DIRECTOR: Diederik Van Rooijen
CAST: Shay Mitchell, Stana Katic, Grey Damon, Kirby Johnson, Nick Thune, Jacob Ming-Trent, Max McNamara, Louis Herthum
RUNNING TIME: 85 mins
BASICALLY…: A woman (Mitchell) discovers a horrifying presence when she takes an overnight shift at the morgue…
NOW FOR THE REVIEW…
I wasn’t originally planning to see this movie; not that I was actively avoiding it (kind of like what I’m doing with Nativity Rocks!, in case you’re wondering where the review for that film is), but because up until a couple of days ago there wasn’t even a showing for it at my local cinema. However, just as I was double-checking to see what was playing that day, there it was: one showing for The Possession of Hannah Grace, at 10:30pm, on a Friday evening.
Naturally, being the glutton for punishment that I am, I decided to wait out the rest of the day until that one showing of the day, and having now seen it I can kind of understand why it was only showing once at that time of night. It’s pretty much exactly what I was expecting it would be; a horror movie that reminds you of so many other films you could be watching instead, and a pretty lame one on its own. However, it’s not completely awful, especially when you put it next to some of the much worse horror movies from this year like Slender Man and Truth or Dare, but it still isn’t very good.
Our protagonist is Megan (Shay Mitchell), a former cop who takes a night job at a morgue within a hospital where her Alcoholics Anonymous sponsor also works. One night, whilst she’s working alone, she is delivered the mangled corpse of a young woman named Hannah Grace (Kirby Johnson), whose body was possessed by a demon but was killed during an exorcism. As the night progresses, it becomes disturbingly clear that Hannah Grace – or at least, whatever is still inhabiting her body – isn’t quite departed from this mortal Earth, and Megan soon finds herself in a dangerous position that must see her confront her anxieties if she is to get the situation under control.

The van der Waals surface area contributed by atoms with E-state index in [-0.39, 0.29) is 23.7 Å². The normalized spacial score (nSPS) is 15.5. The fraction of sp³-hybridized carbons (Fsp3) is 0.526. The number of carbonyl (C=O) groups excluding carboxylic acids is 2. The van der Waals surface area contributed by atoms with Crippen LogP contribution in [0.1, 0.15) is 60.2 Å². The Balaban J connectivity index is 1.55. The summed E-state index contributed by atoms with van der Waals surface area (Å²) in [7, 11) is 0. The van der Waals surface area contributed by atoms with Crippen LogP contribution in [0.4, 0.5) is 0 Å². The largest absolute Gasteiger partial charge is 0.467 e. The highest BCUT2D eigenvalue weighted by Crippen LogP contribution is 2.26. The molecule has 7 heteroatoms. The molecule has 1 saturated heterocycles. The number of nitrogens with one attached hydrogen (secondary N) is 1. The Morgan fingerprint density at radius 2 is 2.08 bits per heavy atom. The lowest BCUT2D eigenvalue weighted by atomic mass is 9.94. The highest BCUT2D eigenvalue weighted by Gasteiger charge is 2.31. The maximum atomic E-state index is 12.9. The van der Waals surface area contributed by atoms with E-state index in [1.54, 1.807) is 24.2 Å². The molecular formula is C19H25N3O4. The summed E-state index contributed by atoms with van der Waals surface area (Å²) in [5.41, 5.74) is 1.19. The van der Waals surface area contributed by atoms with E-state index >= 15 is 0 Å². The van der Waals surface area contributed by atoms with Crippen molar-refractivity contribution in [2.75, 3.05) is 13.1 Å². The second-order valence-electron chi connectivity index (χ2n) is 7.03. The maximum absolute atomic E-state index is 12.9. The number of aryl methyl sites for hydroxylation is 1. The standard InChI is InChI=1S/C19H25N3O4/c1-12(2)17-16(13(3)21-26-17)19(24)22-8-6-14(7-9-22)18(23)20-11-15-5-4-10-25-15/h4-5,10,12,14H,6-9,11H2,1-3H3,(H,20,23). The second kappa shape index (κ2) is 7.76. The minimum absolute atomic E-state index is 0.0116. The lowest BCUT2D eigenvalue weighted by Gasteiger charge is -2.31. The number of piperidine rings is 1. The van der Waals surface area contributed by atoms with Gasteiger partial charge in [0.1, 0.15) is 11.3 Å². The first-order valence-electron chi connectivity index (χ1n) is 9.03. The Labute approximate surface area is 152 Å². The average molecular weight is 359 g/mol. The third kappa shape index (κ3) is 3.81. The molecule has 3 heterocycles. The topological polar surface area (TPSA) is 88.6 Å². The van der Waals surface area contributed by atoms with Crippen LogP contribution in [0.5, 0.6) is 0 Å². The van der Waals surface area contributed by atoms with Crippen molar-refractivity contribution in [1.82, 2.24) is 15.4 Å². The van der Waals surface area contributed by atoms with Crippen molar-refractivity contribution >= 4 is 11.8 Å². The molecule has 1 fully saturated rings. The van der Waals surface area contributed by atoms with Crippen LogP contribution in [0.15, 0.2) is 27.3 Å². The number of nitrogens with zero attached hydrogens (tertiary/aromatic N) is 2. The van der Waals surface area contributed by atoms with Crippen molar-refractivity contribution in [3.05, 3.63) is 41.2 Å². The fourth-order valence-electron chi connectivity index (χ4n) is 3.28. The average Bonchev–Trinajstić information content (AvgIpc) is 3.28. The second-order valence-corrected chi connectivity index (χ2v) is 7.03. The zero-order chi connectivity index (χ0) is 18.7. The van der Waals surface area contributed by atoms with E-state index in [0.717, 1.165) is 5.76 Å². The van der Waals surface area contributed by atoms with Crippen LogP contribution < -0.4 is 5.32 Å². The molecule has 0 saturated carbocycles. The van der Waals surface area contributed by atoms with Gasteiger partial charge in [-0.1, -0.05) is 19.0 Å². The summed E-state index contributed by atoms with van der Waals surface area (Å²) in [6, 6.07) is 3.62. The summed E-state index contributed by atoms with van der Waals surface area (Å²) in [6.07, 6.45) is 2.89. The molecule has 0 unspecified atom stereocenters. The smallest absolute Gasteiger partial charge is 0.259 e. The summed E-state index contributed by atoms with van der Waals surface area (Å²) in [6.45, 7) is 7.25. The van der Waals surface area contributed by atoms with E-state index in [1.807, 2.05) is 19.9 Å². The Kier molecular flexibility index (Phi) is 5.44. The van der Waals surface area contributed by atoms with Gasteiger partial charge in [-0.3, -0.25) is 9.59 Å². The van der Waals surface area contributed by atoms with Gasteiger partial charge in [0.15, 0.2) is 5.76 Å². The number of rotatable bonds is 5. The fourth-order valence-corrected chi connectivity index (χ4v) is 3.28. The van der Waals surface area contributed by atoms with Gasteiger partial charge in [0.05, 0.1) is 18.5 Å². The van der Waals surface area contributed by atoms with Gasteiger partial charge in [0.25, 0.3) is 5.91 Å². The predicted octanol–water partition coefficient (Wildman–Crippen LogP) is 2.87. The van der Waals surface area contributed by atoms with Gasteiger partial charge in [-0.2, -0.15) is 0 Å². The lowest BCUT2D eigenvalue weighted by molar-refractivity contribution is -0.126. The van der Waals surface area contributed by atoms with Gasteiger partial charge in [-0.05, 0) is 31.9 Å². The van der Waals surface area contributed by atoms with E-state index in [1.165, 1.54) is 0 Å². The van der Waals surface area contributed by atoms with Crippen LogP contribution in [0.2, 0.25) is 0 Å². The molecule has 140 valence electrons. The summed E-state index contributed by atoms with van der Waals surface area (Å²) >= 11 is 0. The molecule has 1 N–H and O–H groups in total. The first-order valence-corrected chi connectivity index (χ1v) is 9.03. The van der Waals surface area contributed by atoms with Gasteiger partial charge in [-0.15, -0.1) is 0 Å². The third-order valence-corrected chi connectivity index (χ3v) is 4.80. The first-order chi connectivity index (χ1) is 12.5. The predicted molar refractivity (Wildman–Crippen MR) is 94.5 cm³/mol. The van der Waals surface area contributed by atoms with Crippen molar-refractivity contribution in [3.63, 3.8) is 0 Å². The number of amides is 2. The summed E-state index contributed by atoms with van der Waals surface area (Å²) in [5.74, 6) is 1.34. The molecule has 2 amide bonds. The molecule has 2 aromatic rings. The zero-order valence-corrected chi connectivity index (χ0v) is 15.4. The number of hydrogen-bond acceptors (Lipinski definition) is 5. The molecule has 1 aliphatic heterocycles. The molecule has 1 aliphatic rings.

Given that its title is The Possession of Hannah Grace, a lot of people are probably going to be a little let down by how this movie really isn’t at all about Hannah Grace or her possession; however, this movie takes a more interesting route by having things take place after when a standard demon possession flick would usually end, and have it be a lot more about this one other character who’s stumbled in to the epilogue of such a movie. The set-up is certainly intriguing, and offers a few more possibilities than you would normally find in a movie like this, but the overall execution, sadly, doesn’t really deliver on that promise. The movie, as a whole, just isn’t very scary, as it relies a lot on some uninspired creepy imagery that you’ve seen in other films like this, and logic that more often than not really doesn’t make much sense. The film’s very first scene is the aforementioned exorcism, but then it suddenly cuts to three months later, at which point the possessed body finally finds its way into a morgue, which begs the question where in the hell did that body end up spending three months before being placed there, especially seeing how it doesn’t seem to have rotted when it’s delivered, so it was either kept safe in another morgue that ended up going through the same things that this morgue ends up going through, or it’s really nonsensical writing (don’t ask why, but my money’s on the latter).